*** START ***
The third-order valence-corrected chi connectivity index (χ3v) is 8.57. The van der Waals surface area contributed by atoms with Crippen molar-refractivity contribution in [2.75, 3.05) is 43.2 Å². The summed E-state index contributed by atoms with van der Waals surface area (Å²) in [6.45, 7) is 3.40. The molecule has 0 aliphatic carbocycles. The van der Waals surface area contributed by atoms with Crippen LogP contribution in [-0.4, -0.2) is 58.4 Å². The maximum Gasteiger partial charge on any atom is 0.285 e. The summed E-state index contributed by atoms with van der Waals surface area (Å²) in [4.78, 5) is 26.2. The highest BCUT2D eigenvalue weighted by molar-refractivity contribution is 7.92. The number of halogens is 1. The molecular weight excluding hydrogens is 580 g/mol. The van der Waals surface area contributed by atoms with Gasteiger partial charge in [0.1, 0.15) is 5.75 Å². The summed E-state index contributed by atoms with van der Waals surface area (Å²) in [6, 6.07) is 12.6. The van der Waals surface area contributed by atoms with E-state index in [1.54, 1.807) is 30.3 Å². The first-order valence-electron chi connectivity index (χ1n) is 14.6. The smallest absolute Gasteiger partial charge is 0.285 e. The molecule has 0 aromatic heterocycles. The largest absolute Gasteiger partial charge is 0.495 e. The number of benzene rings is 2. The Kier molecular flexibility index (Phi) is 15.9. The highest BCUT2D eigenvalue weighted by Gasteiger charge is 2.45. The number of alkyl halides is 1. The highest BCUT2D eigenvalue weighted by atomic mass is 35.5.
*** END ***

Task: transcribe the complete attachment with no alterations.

The third-order valence-corrected chi connectivity index (χ3v) is 8.57. The van der Waals surface area contributed by atoms with Crippen molar-refractivity contribution in [2.75, 3.05) is 43.2 Å². The summed E-state index contributed by atoms with van der Waals surface area (Å²) in [6.45, 7) is 3.40. The molecule has 0 aliphatic carbocycles. The van der Waals surface area contributed by atoms with Crippen LogP contribution in [-0.4, -0.2) is 58.4 Å². The maximum Gasteiger partial charge on any atom is 0.285 e. The summed E-state index contributed by atoms with van der Waals surface area (Å²) in [4.78, 5) is 26.2. The highest BCUT2D eigenvalue weighted by molar-refractivity contribution is 7.92. The number of halogens is 1. The molecular weight excluding hydrogens is 580 g/mol. The van der Waals surface area contributed by atoms with Gasteiger partial charge in [0.1, 0.15) is 5.75 Å². The summed E-state index contributed by atoms with van der Waals surface area (Å²) in [6, 6.07) is 12.6. The van der Waals surface area contributed by atoms with E-state index in [1.54, 1.807) is 30.3 Å². The first-order valence-electron chi connectivity index (χ1n) is 14.6. The smallest absolute Gasteiger partial charge is 0.285 e. The molecule has 0 aromatic heterocycles. The largest absolute Gasteiger partial charge is 0.495 e. The number of benzene rings is 2. The Kier molecular flexibility index (Phi) is 15.9. The highest BCUT2D eigenvalue weighted by Gasteiger charge is 2.45. The number of alkyl halides is 1. The highest BCUT2D eigenvalue weighted by atomic mass is 35.5.